Within days, Ryan’s body rejected Picado’s kidney, his immune system attacking it as if it were a virus. Surgeons removed it. Ryan died Aug. 8, 2009.
Nicaragua’s health ministry found in February 2010 that the hospital had violated regulations by failing to examine Picado properly before surgery.
In Peru, Latin America’s fifth most populous country, prosecutors are conducting a much more extensive investigation. They’re looking at 61 cases of suspicious transplants and are targeting the role of brokers.
It’s in the slums of Lima, the capital, where brokers have found most of their recruits. Brokers enlist people like Jose Levano, an unemployed medical laboratory technician, and his wife, Vilma Bramon. They live with one of their four children and Levano’s elderly mother in a derelict home in Ancon, a dusty coastal town on the northern edge of Lima. They have no running water.
In 2005, Levano, 45, placed an ad in a local newspaper offering to sell a kidney. Peraldo, the taxi driver, responded. Peraldo paid Levano $5,000, and surgeons at Clinica Internacional in Lima completed the transplant without complications.
By late 2007, Levano and Bramon were broke. Levano called Peraldo again, saying his wife would sell a kidney so the family could get some money. Peraldo took Bramon to a medical testing laboratory in Lima that’s co-owned by Peraldo’s friend Victor Salas, a pathologist, Bramon says.
Days later, Peraldo brought Bramon to Christian Miranda, a nephrologist in Lima’s San Isidro neighborhood, where mansions line the streets.
“He told me I was a perfect candidate to be a donor and nothing would happen to me,” Bramon says.
In January 2008, Miranda had Bramon admitted to San Felipe Hospital, her medical records show. As she settled into a private room, Peraldo gave her $6,000 in cash, Bramon says.
The next day, Jose Arias, a transplant surgeon on the hospital’s staff, removed her kidney. The organ was transplanted into a Spanish man, hospital records say.
Immediately after her surgery, Bramon was moved to an intensive care bed, suffering from high fever, nausea and a urinary tract blockage, she says.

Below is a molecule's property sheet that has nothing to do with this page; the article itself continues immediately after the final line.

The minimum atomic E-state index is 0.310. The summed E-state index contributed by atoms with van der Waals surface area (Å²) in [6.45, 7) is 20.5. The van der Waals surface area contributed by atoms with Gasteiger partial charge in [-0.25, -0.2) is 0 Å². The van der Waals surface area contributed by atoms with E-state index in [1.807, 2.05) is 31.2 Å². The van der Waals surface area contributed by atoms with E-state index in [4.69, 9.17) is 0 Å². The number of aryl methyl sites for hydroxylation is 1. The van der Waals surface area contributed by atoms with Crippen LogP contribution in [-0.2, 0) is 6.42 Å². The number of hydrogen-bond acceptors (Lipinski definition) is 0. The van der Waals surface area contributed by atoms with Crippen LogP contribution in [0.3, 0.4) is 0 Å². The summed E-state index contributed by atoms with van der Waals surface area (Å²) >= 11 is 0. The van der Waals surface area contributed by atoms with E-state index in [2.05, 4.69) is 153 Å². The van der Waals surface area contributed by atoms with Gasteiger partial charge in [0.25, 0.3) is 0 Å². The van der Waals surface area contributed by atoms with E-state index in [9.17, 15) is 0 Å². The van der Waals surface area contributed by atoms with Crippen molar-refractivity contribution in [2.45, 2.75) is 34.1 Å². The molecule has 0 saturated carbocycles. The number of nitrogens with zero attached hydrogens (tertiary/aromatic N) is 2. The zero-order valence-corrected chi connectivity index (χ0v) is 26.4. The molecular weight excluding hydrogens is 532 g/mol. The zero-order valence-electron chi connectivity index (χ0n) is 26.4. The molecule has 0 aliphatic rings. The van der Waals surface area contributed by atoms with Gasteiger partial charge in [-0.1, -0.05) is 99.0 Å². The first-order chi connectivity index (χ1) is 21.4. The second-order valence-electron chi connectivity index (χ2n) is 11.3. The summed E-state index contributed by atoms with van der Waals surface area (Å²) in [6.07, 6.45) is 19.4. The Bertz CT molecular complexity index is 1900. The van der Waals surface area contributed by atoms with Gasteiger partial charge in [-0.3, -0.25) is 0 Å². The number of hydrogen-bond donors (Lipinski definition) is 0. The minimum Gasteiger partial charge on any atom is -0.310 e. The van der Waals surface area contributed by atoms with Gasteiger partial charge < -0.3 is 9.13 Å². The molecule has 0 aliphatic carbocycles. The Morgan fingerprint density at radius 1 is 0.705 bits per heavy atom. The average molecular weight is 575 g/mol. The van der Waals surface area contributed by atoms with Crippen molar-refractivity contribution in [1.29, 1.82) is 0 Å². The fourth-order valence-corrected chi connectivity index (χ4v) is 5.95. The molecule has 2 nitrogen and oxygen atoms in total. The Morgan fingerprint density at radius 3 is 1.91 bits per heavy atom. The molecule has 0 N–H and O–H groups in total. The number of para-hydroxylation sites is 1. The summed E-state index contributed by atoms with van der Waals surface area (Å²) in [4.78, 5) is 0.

“I thought I was going to die,” she says.
Bramon says she has been in pain ever since. At night, she can’t lie on her left side because it hurts too much. She’s visited four doctors, had six abdominal scans and tried five painkillers. She spent all the cash she got for her kidney on medication and doctors.
In January this year, Bramon allowed a reporter to accompany her on a visit to Wilfredo Luna, a cardiovascular surgeon in Lima. She told the doctor that her pain was overwhelming. Luna, 50, examined images of Bramon’s abdomen and shook his head. The malady was caused by a poorly made incision during the transplant, which slashed nerves, he said.
“It cannot be reversed,” he told her.
Arias says in his office at San Felipe that he’s been paid $4,000 to $5,000 for each of the four transplants he’s done. All of his donors, as required by law, said they hadn’t accepted money.
“If these people are up to something but have all the correct papers, what can I do?” Arias says. Bramon says she signed a sworn statement saying she wasn’t compensated for her kidney because Peraldo said that was the only way she’d get paid.
Miranda, the nephrologist, told investigators he didn’t know anything about organ trafficking in Peru.
“I don’t belong to or know of any illicit organization,” Miranda said in a Jan. 14, 2010, statement to police.
Peruvian prosecutors started their criminal investigation of Peraldo and his associates in 2009. Peraldo said he was a taxi driver who knew nothing about donors paying for kidneys. Salas, who says he screens patients for transplants, told investigators he didn’t know anything about organ trafficking.
Oscar Soberon, founder of Mexico City-based computer systems company S&C Constructores de Sistemas, had been suffering from kidney failure since 2008. He’d heard about the organ ring in Peru at his country club, his son, Oscar Soberon Jr., says.
In September 2009, the senior Soberon called Miranda in Lima, and the doctor promised him a transplant with a donated kidney for $125,000, Soberon told police after the transplant.
“He told me that would cover all the costs for me and the person who donated the kidney,” Soberon said.
Peraldo called Santiago Montero, a 34-year-old baker in Lima, according to a statement Montero gave police.
Surgeons removed Montero’s left kidney and transplanted it into Soberon. As Montero recovered from the surgery, Peraldo stopped by.
“He gave me $7,000 in U.S. dollars,” Montero told investigators.
Six weeks after the surgery, Soberon, 56, began complaining of severe pain. His body rejected the transplanted kidney, his medical records show. On Dec. 13, doctors removed it. Within 10 days, Soberon had developed a fever and pneumonia. He died in Mexico City, his death certificate says.
“I don’t think this business has anything to do with medicine,” Oscar Soberon Jr. says. “It’s all about money.”
Miranda and Peraldo told investigators they hadn’t paid Montero for a kidney. “It’s false that I said there was a donor or spoke of economic figures,” Miranda told police.
Conflicting statements are typical of the organ transplant trade, making it hard to curb illegal behavior, Delmonico says. “The problem is that you have so many people who are desperate for a transplant and willing to pay for one and so many poor people who need the money and can be exploited,” he says.
The full version of this article appears in the June edition of Bloomberg Markets magazine.